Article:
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6 Ways to Get Over Failure

About a month ago, I started my sophomore year of college, the year I finally thought I was going to have my life together. I was coming in with a year already under my belt, and I felt more determined than ever to be successful. However, it seemed that life had other plans for me. As the first few weeks went by, I began to pile onto my plate far more than I could handle. I started spending so much of my time on extracurriculars and other commitments that I wasn’t allowing myself to focus on school or personal relationships. I wasn’t making any of my deadlines, I was constantly putting things off, and I knew that I wasn’t performing at my true potential. I honestly felt as if I was failing in practically every aspect of my life.

The downward spiral continued. I felt like such a complete and utter failure that it got to the point where even getting out of bed was a struggle. I didn’t want to go to class or see any of my friends because I was so afraid that I would just keep letting people down. I knew that I needed to make a change. After talking with some close friends and doing reflections every night, I came up with the perfect game plan to get over my failure:

1. Get angry.

It’s okay to be upset. Honestly, I’ve learned that allowing yourself to feel this way is an important step in moving past failure. I had always been worried that being upset was a sign of weakness, so I kept everything hidden inside. However, eventually I realized that suppressing my feelings did more harm than good. It’s only harmful to you if you bury your emotions and let them build up until they tear you apart. It’s perfectly healthy, if not therapeutic, to be upset and angry over a mistake. Just don’t let it consume you.

2. Take a step back.

Sometimes we can get so caught up in the moment of failure that we just forget to stop and breathe. Give yourself space to heal. Remind yourself that this does not define you. Take a walk, go to Starbucks, pet a dog. Realize that in the grand scheme of things, this failure won’t even matter– even if it feels like it’ll last forever.

3. Figure out where you went wrong.

For me, this is the hardest part of the process. No one likes to think about where they messed up, but you can’t get any better at something if you don’t pinpoint where you made a mistake. Just a week ago, I got so caught up in my work life that I barely studied for my French exam. I told myself I would just wing it, but as soon as I looked down at the first question, I knew I was in trouble. It was difficult for me to swallow my pride and admit that I should have dedicated more time to studying, but once I realized this, a huge improvement was made. After this first exam, I started asking other people for help along with going to my professor’s office hours. Recognizing where I went wrong allowed me to do something about it and better myself as a result.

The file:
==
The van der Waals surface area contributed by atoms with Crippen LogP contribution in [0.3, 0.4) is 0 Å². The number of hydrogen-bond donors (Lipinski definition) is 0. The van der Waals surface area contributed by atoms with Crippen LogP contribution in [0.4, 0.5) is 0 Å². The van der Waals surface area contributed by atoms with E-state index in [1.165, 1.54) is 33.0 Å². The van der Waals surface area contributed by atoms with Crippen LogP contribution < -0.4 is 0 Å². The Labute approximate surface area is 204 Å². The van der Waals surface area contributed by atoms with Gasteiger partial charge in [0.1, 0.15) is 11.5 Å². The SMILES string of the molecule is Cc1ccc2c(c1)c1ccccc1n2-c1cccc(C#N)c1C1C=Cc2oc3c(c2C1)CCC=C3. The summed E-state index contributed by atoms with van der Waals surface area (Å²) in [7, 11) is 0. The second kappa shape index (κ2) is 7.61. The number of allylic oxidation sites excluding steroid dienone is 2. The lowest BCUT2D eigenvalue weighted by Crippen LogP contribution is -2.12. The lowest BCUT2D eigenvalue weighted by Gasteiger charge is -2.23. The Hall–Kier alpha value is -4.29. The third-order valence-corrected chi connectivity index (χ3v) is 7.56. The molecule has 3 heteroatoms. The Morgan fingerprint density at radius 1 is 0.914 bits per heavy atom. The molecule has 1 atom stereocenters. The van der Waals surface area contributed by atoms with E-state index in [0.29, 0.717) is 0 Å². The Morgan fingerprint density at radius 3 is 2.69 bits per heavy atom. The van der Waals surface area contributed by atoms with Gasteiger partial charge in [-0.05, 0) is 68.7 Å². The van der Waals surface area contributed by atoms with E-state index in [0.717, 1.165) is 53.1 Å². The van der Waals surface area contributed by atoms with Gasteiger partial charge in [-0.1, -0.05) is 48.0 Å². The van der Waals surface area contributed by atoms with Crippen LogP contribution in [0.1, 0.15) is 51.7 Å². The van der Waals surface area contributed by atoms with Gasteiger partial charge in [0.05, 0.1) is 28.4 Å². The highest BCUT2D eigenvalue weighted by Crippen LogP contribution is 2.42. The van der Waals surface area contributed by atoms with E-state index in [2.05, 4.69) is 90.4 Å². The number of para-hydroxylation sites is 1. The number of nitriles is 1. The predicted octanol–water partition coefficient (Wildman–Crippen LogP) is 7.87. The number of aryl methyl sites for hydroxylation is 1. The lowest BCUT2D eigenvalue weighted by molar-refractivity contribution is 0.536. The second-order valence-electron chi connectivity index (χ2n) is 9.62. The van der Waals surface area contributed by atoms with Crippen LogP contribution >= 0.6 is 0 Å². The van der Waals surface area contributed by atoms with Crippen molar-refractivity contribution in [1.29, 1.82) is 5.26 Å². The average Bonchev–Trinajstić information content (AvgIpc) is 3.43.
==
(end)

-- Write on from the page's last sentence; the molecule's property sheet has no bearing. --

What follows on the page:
4. Talk it out.

As someone who doesn’t like to admit their failure, it can be difficult to own up to the fact that you did something wrong. You don’t want people to know that you messed up! However, once I started opening up about my mistakes, I realized that there are other people who were going through the same thing. No one is perfect, and there’s no better bond than realizing that someone else messed up too. I can’t count how many times I’ve waltzed into my best friend’s room after class just to talk about where I went wrong that day. Surround yourself with friends like these who will always be willing to listen, no matter what it was that you did.

5. Formulate a plan.

My dad always likes to tell me, “it doesn’t matter what happened. That’s all in the past. What matters now is how you deal with the aftermath.” It can be hard to go back to the drawing board when something doesn’t work out, but it’s all part of the process. I love actually writing my plans down on paper, because it seems so much more real that way. By having a plan, you can really see all the small details you need to achieve your goal.   

6. Try again.

There’s a Japanese proverb that says, “fall down 7 times, stand up 8.” It may take multiple times to finally do something right, but you just have to pick yourself up and keep going. The thing about failure is that it is essential for growth. If you don’t fail at something, how will you ever learn? So when it feels like the Universe is out to get you, just remember that failure is a part of life. Give yourself space, then get ready to go to work. xo A


Angelica is a writer for Her Campus at Saint Louis University. She loves SLU more than the average person probably does. Currently she is working on getting her BSW in Social Work, but she loves to write and design on the side. She is a big fan of Christmas, social justice, and gift giving. Can be found drinking an iced chai latte while running late to class. As always.